Online takedowns are an essential and effective tool for intellectual property rightsholders. Such tools are a common response to infringement on online marketplaces. A recent Canadian decision highlights the risks associated with filing tenuous and unjustified takedown complaints that result in harm to competitors. In Keezio Group, LLC v The Shrunks’ Family Toy Company Inc (2024 BCSC 64), the BC Supreme Court found an IP rightsholder liable for damages due to the filing of groundless trademark and copyright complaints with Amazon. This case is the first in Canada to clearly rule on this issue.
The parties in this case, Keezio Group, LLC (Keezio) and The Shrunks’ Family Toy Company Inc (The Shrunks), are two business competitors who sell inflatable beds for children on Amazon.
In 2019, The Shrunks initiated trademark and copyright complaints on Amazon against Keezio, resulting in the temporary takedown of Keezio’s product listing pages. The trademark allegations centred on Keezio’s alleged use of The Shrunks’ registered mark, THE SHRUNKS, on a product listing page which contained a chart comparing features of Keezio’s product to the features of The Shrunks’ product. The copyright complaint concerned a claim that Keezio’s products copied the design of The Shrunks’ inflatable beds.
In response, Keezio filed a claim in the BC Supreme Court, alleging that The Shrunks had made baseless complaints to Amazon, causing Keezio to lose business.
The central issue before the Court was whether the complaints filed by The Shrunks were false or misleading, and whether they tended to discredit Keezio’s business or goods, contrary to the competition provisions in section 7 of the Trademarks Act.
In a summary trial, the Court found that The Shrunks did not hold the trademark and copyright rights alleged and held that The Shrunks were liable to Keezio.
With respect to the trademark complaint, the Court relied on Canada’s leading comparative advertising case, Clairol International Corp. et al v Thomas Supply and Equipment Co et al, (1968 CanLII 1280) to conclude that using a competitor’s trademark for comparison purposes does not, in itself, constitute trademark infringement or depreciation of the goodwill of that trademark. Therefore, The Shrunks’ complaint that Keezio infringed its trademark merely by making reference to it for comparison purposes was false.
The copyright complaint was dismissed based on subsection 64(2) of the Copyright Act, which provides that it is not unlawful for one party to copy another’s design in a useful article reproduced in a quantity of more than fifty, absent trade dress rights. Hence, Keezio's reproduction of The Shrunks' inflatable bed design did not constitute copyright infringement. The Shrunks would have needed registered design rights or trade dress rights to protect its bed design.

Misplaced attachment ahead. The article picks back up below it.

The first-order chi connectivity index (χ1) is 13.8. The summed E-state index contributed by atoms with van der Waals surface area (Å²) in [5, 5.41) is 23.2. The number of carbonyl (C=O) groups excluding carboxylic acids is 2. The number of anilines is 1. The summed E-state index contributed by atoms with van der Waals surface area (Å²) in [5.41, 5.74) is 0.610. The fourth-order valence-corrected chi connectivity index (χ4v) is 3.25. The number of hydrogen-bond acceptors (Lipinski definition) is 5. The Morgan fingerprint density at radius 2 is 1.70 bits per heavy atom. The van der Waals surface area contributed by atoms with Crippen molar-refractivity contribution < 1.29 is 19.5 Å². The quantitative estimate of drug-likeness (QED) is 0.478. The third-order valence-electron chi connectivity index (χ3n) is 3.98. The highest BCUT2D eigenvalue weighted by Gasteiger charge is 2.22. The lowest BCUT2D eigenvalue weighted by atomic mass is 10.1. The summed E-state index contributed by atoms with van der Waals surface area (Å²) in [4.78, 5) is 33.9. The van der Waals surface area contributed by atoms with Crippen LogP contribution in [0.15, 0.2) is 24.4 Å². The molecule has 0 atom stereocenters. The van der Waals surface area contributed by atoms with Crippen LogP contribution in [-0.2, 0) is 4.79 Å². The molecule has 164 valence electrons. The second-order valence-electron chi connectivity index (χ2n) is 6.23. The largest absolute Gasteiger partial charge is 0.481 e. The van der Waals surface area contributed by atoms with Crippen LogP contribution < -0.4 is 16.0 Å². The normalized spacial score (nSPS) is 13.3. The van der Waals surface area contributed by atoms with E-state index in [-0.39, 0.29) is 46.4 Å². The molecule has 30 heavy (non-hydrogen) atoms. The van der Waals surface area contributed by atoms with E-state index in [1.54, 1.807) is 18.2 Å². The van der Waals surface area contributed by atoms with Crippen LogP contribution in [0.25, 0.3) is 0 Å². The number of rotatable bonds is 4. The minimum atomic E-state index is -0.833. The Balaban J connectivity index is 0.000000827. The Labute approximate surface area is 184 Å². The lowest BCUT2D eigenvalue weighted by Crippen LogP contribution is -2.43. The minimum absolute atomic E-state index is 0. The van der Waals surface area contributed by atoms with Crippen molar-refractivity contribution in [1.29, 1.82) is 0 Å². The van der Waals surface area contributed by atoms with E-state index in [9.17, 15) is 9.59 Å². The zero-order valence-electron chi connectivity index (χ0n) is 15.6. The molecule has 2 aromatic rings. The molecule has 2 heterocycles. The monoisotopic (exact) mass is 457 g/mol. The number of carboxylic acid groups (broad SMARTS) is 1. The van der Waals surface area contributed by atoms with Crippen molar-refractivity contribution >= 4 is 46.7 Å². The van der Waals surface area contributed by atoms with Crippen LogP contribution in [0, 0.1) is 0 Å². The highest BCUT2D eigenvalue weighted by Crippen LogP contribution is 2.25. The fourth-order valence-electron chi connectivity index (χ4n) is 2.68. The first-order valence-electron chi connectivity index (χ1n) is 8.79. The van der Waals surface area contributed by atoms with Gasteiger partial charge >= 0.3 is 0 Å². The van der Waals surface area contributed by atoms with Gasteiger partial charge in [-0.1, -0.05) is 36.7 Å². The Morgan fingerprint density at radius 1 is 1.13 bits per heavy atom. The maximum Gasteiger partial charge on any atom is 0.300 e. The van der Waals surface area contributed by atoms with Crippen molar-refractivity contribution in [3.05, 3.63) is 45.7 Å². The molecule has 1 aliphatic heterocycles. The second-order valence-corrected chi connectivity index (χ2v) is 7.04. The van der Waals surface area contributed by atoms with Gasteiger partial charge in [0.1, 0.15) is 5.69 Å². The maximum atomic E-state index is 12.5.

In determining whether section 7(a) of the Trademarks Act, prohibiting misleading claims that discredit a competitor, applied, the Court held that The Shrunks’ complaints misled Amazon into delisting Keezio’s product pages, which constituted evidence of discredit. The Court noted it was irrelevant for a finding under section 7(a) whether the statements were made maliciously or with knowledge of their falsity.
Concluding that the delisting of Keezio’s product pages caused a decrease in its sales, the Court awarded damages amounting to $24,450 USD, with costs in the amount of $9,500 CAD. The Court, however, dismissed Keezio’s other claims, including for a permanent injunction, punitive damages and personal liability against an owner.
This case arises from the effectiveness of online takedowns complaints as a tool to address infringing products and highlights the importance of having a solid legal basis for such complaints. Rightsholders should avoid false or misleading complaints that discredit a competitor, since such conduct can lead to liability. In cases of uncertainty, it may be more effective to engage with your competitor directly through a demand letter prior to complaining to online marketplaces.
Overall, this decision underscores the importance of a strategic approach to the enforcement of IP rights online, including in online marketplaces.
If you have any questions on trademark licensing or for more information on this topic, please contact a member of our Copyright & Digital Media team.
The preceding is intended as a timely update on Canadian intellectual property and technology law. The content is informational only and does not constitute legal or professional advice. To obtain such advice, please communicate with our offices directly.
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